(and before I go on, I should warn you that these are the most useless non-explanatory theories in the world and sourced from Wikipedia)
1. An overactive system of Renin and Angiotensin. Remember these? The chickens explained all about them last time. Renin released from the kidneys in response to decreased blood flow through the kidneys leads to higher levels of angiotensin 2 in the circulation. Angiotensin 2 does a load of things to bring the blood pressure back up again. So if you’ve got too much of this going on, your blood pressure will go higher. No explanation for why this becomes overactive. But…well, I’ll come back to this.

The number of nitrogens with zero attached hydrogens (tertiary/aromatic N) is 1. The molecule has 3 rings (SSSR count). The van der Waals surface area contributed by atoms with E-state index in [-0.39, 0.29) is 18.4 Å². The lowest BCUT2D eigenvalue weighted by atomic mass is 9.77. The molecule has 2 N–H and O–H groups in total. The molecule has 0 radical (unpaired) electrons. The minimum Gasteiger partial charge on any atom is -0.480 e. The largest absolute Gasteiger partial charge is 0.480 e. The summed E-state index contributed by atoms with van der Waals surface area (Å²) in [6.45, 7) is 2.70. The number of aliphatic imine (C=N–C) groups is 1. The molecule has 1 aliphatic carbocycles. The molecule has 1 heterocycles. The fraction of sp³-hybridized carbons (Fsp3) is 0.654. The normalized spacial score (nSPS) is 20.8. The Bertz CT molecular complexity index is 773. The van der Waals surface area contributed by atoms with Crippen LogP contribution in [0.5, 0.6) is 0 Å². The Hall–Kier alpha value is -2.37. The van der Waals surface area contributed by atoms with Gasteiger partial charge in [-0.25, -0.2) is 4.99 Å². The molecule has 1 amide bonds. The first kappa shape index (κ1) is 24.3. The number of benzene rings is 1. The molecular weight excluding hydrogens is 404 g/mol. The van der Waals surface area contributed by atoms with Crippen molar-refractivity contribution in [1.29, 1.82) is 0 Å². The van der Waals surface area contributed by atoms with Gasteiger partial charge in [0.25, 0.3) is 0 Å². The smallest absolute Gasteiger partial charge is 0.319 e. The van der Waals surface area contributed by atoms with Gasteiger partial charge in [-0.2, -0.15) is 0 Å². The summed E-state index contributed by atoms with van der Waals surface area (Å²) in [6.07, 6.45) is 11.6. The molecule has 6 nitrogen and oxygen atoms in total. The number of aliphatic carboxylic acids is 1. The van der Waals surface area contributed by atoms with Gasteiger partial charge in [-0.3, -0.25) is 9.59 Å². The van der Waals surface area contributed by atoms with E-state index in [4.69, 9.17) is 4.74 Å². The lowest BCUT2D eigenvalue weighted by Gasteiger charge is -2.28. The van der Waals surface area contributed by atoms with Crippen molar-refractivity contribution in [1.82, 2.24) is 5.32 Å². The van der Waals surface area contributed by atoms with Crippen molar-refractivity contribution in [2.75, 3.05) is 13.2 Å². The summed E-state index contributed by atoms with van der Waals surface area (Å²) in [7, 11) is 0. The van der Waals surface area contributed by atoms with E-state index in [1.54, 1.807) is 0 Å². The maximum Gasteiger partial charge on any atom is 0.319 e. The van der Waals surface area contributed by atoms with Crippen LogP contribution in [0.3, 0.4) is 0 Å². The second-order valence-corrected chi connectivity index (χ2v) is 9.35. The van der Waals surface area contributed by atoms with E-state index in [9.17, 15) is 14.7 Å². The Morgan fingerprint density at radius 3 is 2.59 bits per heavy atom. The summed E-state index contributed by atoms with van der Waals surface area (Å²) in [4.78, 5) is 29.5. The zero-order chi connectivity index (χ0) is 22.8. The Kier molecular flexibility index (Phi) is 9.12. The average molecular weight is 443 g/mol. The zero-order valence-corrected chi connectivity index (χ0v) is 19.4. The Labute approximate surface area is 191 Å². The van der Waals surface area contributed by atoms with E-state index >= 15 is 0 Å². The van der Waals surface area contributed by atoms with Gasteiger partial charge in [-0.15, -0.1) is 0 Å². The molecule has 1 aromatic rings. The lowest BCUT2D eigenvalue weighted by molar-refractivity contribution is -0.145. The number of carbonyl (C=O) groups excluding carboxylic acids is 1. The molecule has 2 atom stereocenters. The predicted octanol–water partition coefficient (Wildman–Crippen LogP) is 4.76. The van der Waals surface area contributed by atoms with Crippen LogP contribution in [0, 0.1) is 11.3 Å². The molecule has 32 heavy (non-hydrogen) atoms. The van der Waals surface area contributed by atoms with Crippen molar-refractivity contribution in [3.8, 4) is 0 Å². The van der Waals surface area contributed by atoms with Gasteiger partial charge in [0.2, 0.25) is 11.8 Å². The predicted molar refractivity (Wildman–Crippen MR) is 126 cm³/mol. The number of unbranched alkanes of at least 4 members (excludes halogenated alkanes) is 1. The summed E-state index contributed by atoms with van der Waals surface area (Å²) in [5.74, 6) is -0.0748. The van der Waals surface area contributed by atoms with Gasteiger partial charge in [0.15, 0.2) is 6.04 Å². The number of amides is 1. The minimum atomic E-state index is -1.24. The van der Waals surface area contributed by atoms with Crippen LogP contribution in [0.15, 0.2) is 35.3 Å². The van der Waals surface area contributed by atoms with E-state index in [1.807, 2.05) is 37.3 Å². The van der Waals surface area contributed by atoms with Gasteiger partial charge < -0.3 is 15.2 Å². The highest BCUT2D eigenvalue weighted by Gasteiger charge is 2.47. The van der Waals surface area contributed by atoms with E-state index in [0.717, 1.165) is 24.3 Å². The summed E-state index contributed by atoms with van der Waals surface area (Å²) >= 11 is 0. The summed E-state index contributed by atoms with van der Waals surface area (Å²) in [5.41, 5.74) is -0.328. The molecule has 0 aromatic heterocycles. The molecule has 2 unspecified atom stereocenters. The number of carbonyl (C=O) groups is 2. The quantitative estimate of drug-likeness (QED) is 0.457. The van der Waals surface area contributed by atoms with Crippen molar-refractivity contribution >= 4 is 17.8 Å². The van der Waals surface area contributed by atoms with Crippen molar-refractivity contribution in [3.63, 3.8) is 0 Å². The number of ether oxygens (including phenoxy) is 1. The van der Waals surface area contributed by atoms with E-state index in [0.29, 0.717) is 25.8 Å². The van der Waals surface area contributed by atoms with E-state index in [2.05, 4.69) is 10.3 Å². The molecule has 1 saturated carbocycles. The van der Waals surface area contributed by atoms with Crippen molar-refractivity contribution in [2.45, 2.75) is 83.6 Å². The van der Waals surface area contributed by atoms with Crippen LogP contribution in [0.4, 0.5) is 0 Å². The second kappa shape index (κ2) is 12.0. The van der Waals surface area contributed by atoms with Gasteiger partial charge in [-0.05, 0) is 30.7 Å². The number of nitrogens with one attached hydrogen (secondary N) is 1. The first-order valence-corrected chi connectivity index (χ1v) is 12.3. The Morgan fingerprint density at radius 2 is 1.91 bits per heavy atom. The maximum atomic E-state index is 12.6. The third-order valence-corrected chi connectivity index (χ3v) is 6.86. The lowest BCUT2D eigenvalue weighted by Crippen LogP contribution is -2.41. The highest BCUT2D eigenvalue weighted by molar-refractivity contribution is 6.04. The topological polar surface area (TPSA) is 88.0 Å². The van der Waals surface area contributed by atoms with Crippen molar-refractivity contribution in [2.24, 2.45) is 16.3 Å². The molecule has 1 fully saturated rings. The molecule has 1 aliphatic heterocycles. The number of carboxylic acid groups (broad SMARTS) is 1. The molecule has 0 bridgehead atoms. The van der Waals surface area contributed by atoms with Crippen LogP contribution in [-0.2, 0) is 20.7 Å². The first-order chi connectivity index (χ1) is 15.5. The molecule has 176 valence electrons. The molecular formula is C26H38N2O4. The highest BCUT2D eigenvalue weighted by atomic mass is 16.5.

2. An overactive sympathetic nervous system. Now, I never really talked about this earlier, but I am sure you all know about the nervous system. Your nervous system is like the wiring that controls your body. Part of it is directly under your control. so you can pick up pencils, walk around, engage in conversations with idiots. The other part is not under your control and is doing more important things like controlling your heart rate and rhythm, making sure you go on breathing, sending blood to the bits of your body which need them most. This part is your autonomic nervous system and is split into two parts which balance each other out. These are called the sympathetic and parasympathetic nervous systems. We were always told at university to think of it this way – the sympathetic nervous system is ‘sympathetic to survival.’ Which has helped me remember it but is in almost every other way a stupid thing to say. What does it mean? Well, if you are about to be chopped to pieces by a crowd of angry idiots whose pencils you have just stolen, your sympathetic nervous system gets your body ready to do either ‘fight or flight.’ Physiologists like these little pithy expressions to help you remember stuff. For years and years I thought that ‘fight or flight’ was the choice between sympathetic or parasympathetic but I am a pencil-losing idiot – ‘fight or flight’ are essentially the same option. The sympathetic and parasympathetic systems are constantly active, and they are constantly balanced against each other to give the best results. Sometimes one system is more active than the other, sometimes things inhibit the activity of one more than the other. If you want to illustrate the difference between sympathetic or parasympathetic I feel sure that the chickens will do the job perfectly…